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University of Toronto geoscientists discover oldest water in the world

University of Toronto geoscientists discover oldest water in the world

India Blooms News Service | 17 Dec 2016, 02:23 pm
Toronto, Dec 17 (IBNS): The discovery of two-billion-year-old water in a mine in Timmins, scientifically proven to be the oldest water in the world, by a team of University of Toronto geoscientists could lead to a new perception of ancient life on earth and on other planets.

Oliver Warr, one of the researchers who led the latest expedition into the mine said that the water was eight times more salty than seawater but it was still safe to drink

Warr added that he would not recommend it for drinking because of the traces of heavy metals found in water that could harm human beings.

In 2013 the team had discovered samples of water in the same mine that were scientifically dated at least one billion years old.

But recent samples which the researchers had found from deeper in the mine proved to be twice as old.

The ancient water precedes dinosaurs by over one billion years, and was present when “the Earth was still becoming the Earth as we know it,” Warr said. “It’s like a time capsule for geochemical data.”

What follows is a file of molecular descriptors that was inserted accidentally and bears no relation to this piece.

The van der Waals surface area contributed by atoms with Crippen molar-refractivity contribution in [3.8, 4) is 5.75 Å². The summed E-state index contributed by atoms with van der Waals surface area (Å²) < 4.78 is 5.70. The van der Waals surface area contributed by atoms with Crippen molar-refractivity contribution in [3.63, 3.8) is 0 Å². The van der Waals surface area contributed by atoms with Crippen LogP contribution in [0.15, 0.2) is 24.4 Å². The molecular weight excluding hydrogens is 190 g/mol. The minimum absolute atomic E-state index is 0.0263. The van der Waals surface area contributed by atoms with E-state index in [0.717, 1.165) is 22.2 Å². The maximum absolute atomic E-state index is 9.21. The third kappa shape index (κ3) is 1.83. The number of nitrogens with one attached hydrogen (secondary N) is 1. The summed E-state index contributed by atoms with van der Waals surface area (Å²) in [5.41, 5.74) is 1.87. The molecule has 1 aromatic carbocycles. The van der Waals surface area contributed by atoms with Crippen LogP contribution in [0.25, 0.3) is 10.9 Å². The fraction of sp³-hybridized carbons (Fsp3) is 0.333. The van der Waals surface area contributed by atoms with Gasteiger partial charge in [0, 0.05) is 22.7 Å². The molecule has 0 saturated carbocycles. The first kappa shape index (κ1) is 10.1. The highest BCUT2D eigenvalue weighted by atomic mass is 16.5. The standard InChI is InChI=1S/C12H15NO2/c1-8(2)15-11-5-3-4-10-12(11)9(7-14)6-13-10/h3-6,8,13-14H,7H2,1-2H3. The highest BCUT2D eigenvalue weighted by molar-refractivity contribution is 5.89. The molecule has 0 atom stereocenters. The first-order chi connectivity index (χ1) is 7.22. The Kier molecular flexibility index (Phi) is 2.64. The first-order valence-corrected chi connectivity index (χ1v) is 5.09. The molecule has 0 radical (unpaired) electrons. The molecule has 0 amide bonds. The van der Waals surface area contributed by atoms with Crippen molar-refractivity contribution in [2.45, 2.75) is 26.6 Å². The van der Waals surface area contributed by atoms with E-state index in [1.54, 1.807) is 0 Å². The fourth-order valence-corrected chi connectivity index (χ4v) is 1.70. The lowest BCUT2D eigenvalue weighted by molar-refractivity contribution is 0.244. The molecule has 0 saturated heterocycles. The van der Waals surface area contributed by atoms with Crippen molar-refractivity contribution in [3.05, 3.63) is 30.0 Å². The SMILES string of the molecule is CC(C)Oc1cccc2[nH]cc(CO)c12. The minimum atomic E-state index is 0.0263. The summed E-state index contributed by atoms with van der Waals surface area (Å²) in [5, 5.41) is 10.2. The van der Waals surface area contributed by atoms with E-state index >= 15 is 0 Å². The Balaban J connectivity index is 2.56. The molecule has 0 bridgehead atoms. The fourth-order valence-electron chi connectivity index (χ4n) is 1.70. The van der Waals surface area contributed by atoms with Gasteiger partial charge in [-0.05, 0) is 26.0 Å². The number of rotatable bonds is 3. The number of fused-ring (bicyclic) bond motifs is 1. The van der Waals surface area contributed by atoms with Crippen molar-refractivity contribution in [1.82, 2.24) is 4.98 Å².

As a result, the team of researchers felt that the water could throw light about the formation of the earth, and the very beginnings of life on the planet.

“It’s incredible that water can have residence on the earth at this kind of scale,” Warr said.

"Everything about the water is brand new. We are seeing signals in all isotopes that we've identified so far that we've never seen anywhere else."

War and lead researcher Barbara Sherwood Lollar presented their discovery at the American Geophysical Union at San Francisco.

Warr said helium, argon, neon, krypton and xenon were found in the water. Those gases accumulate over time in the fluid trapped in rock fractures.

It was possible for the researchers to find out the age of water based on how much of each gas had accumulated in the water.

"If water has been down there for up to two billion years, it can tell us something about the atmosphere at the time, or the state of the earth, which previously we've not been able to get much insight into," Warr said..

"It won't kill you if you drank it, but it would taste absolutely disgusting,"

War believed that although the ancient water discovered was not tasty it may still hold life.

These inferences could provide more implications how life could exist and survive in these depths, Warr said.

"It could start paving the way for understanding life on other planets as well."

(Reporting by Asha Bajaj, Image of mines in Timmins: Wikipedia)

University of Toronto geoscientists discover oldest water in the world

India Blooms News Service
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